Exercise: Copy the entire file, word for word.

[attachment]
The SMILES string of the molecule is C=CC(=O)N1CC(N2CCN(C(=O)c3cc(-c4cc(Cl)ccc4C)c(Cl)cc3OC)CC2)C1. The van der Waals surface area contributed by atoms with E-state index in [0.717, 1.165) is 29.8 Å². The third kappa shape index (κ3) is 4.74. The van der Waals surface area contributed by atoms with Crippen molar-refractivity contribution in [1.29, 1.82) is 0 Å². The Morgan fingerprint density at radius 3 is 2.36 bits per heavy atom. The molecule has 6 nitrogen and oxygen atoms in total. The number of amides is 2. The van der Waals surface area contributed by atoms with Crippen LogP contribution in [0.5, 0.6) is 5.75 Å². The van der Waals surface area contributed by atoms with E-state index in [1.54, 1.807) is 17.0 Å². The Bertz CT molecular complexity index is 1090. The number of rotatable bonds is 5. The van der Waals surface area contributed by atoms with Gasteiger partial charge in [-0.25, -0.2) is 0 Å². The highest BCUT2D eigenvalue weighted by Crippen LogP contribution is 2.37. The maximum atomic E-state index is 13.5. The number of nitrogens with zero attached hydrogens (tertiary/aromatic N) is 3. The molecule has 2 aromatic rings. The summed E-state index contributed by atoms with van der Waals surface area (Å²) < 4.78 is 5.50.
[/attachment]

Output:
The SMILES string of the molecule is C=CC(=O)N1CC(N2CCN(C(=O)c3cc(-c4cc(Cl)ccc4C)c(Cl)cc3OC)CC2)C1. The van der Waals surface area contributed by atoms with E-state index in [0.717, 1.165) is 29.8 Å². The third kappa shape index (κ3) is 4.74. The van der Waals surface area contributed by atoms with Crippen molar-refractivity contribution in [1.29, 1.82) is 0 Å². The Morgan fingerprint density at radius 3 is 2.36 bits per heavy atom. The molecule has 6 nitrogen and oxygen atoms in total. The number of amides is 2. The van der Waals surface area contributed by atoms with Crippen LogP contribution in [0.5, 0.6) is 5.75 Å². The van der Waals surface area contributed by atoms with E-state index in [1.54, 1.807) is 17.0 Å². The Bertz CT molecular complexity index is 1090. The number of rotatable bonds is 5. The van der Waals surface area contributed by atoms with Gasteiger partial charge in [-0.25, -0.2) is 0 Å². The highest BCUT2D eigenvalue weighted by Crippen LogP contribution is 2.37. The maximum atomic E-state index is 13.5. The number of nitrogens with zero attached hydrogens (tertiary/aromatic N) is 3. The molecule has 2 aromatic rings. The summed E-state index contributed by atoms with van der Waals surface area (Å²) < 4.78 is 5.50.